Thursday, August 06, 2009
Betsy Tacy Books, 1 - 4
Betsy-Tacy (1940), Betsy-Tacy and Tib (1941), Betsy and Tacy Go Over the Big Hill (1942) and Betsy and Tacy Go Downtown (1943) by Maud Hart Lovelace. Library copies.
The Plot: Betsy Ray wants a friend; Tacy Kelly moves in across the street. At first it seems like they won't become friends. But, it turns out, Tacy is simply shy and a friendship forms during Betsy's fifth birthday that will last a lifetime and inspire the well loved Betsy-Tacy books. At the end of the first book, Tib Muller moves to town, and the three girls achieve a perfect triangle of friendship. These four books follow the friendship of the three girls up to age twelve.
The Good: I had never read these stories before! I know!
Betsy, Tacy and Tib age and grow. Lovelace perfectly captures the mindset of the children at each age, and doesn't allow a grown ups view to pollute it. In the first book, Tacy's baby sister dies. Betsy comforts her friend, awkwardly yet touchingly, as a five year old would. Later, Betsy gets a new baby sister, Margaret. Betsy sobs that she is no longer the baby; it is Betsy who is more troubled, and heartbroken, over the loss of her status as the baby of the family than either girl is over the death of Tacy's baby sister. (Admittedly, this is all through Betsy's POV. But point remains. Betsy's grief over her loss of status is greater than her grief over the death of a baby). Tacy explains, matter of factly, how that is something that just happens; one moment you're the baby, then you aren't, life goes on.
And what is great is that yes, to a child, no longer being "the baby" is horrible. It's an entire shift in a child's world and in their identity. In a way -- to that child it is much more horrible than the death of a friend's actual baby sister, who you didn't really know anyway. Is that cold? Selfish? Self involved? Yes; but that is childhood. And Lovelace doesn't let her own adult views (and losses; her first child died as an infant) cloud the baby's death with sentimentality.
Some of the girls adventures are from a different time; but just as many are timeless, involving picnics, crushes on celebrities (instead of a Jonas brother it's the young King of Spain), going to plays, making a playhouse out of piano box. Today, though, the playhouse would be less sturdy as the delivery box would no doubt be cardboard!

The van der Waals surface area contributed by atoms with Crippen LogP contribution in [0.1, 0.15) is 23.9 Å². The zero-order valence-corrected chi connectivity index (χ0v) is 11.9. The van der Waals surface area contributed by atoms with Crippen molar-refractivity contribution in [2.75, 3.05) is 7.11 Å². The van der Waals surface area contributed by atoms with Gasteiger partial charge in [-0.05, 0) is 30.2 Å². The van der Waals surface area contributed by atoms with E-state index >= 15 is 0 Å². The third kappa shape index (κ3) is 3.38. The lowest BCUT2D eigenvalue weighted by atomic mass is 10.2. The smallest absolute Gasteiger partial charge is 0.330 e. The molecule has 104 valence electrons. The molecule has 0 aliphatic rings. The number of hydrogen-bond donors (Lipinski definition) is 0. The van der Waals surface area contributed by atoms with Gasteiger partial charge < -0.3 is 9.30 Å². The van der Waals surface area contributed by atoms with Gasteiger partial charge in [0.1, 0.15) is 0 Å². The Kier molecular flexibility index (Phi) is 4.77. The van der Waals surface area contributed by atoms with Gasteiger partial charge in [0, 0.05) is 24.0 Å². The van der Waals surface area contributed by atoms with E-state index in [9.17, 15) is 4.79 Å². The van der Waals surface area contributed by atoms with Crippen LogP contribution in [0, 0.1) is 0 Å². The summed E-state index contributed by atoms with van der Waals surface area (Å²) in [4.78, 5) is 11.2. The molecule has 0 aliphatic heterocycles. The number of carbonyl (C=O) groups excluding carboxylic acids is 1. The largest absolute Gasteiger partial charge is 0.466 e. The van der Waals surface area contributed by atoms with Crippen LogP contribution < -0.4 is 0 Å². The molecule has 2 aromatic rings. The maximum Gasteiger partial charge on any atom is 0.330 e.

While book four makes a big deal of Betsy's going to the library by herself, even before then the children have a great deal of freedom. It's a world of going out on the street to play, without grownups and play-dates. It's a world not so much of the past, as a world of the past of a certain class. Much as I loved these books, part of me is already wondering if Lovelace's childhood was as perfect as she presents in these books (the characters and events are based on Lovelace and her childhood friends). Yet, there are hints of other things, less than perfect, that are not as "in your face" as they would be in today's books. Betsy's family has less money than Tib's; boys bully an immigrant child and no adult punishes them or interferes; Tacy's baby sister dies; Betsy has an uncle who ran off because of an unpleasant stepfather. I'm not trying to find the bad; I'm just saying, much as I adore these books and cannot wait to keep reading, let's not glamorize the past or view old-fashioned books such as this as "clean."
Do I adore these books? Yes. Would I give them to kids today? Yes.
What about things that are dated? These books were written in the 1940s, about growing up at the turn of the century. There are things one has to realize were modern at the time; for example, the three little girls are each a different religion (Baptist, Catholic, Episcopalian). That was a big deal at the time. In one book, the girls are friendly with an immigrant child from Syria (modern day Lebanon). While the girl's culture and language is clearly seen as "other" and "different", she and her family are also clearly depicted as "American." At the same time, one book mentions a play of Uncle Tom's Cabin and one of the girls casually says, "I could black my face [to play Topsy]." The reality of the time is that white actors would play those roles.
My library copy was a four-in-one volume (The Betsy-Tacy Treasury, 1995) illustrated by Lois Lenski. God, I loved Lois Lenski's books and illustrations as a kid.
The Betsy-Tacy books are, like All of a Kind Family and Little House, part memoir and part fiction. Like those others, the characters grow and age. I wonder, will we be seeing any similar series soon? Is there another like these that I've missed?
On to read the rest of the books!
© Elizabeth Burns of A Chair, A Fireplace & A Tea Cozy